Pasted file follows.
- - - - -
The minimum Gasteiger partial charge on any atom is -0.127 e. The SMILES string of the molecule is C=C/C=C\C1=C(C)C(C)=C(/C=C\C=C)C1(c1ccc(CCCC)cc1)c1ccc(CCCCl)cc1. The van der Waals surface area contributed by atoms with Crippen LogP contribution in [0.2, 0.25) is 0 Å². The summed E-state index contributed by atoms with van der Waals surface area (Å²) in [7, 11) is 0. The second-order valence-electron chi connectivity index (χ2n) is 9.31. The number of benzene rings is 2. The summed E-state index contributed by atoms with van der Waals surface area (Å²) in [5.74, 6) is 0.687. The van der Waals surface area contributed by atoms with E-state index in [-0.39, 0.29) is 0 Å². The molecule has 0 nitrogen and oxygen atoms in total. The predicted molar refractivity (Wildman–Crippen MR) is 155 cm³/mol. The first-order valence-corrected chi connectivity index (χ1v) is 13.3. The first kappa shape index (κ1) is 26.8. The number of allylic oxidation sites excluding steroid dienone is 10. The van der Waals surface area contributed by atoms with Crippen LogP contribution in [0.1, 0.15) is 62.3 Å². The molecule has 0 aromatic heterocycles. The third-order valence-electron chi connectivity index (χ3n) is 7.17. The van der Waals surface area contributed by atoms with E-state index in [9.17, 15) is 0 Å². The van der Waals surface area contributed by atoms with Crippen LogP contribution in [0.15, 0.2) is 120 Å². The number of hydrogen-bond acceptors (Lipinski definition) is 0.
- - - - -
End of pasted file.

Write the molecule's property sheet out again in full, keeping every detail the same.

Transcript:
The minimum Gasteiger partial charge on any atom is -0.127 e. The SMILES string of the molecule is C=C/C=C\C1=C(C)C(C)=C(/C=C\C=C)C1(c1ccc(CCCC)cc1)c1ccc(CCCCl)cc1. The van der Waals surface area contributed by atoms with Crippen LogP contribution in [0.2, 0.25) is 0 Å². The summed E-state index contributed by atoms with van der Waals surface area (Å²) in [7, 11) is 0. The second-order valence-electron chi connectivity index (χ2n) is 9.31. The number of benzene rings is 2. The summed E-state index contributed by atoms with van der Waals surface area (Å²) in [5.74, 6) is 0.687. The van der Waals surface area contributed by atoms with E-state index in [-0.39, 0.29) is 0 Å². The molecule has 0 nitrogen and oxygen atoms in total. The predicted molar refractivity (Wildman–Crippen MR) is 155 cm³/mol. The first-order valence-corrected chi connectivity index (χ1v) is 13.3. The first kappa shape index (κ1) is 26.8. The number of allylic oxidation sites excluding steroid dienone is 10. The van der Waals surface area contributed by atoms with Crippen LogP contribution in [0.1, 0.15) is 62.3 Å². The molecule has 0 aromatic heterocycles. The third-order valence-electron chi connectivity index (χ3n) is 7.17. The van der Waals surface area contributed by atoms with E-state index in [9.17, 15) is 0 Å². The van der Waals surface area contributed by atoms with Crippen LogP contribution in [0.15, 0.2) is 120 Å². The number of hydrogen-bond acceptors (Lipinski definition) is 0.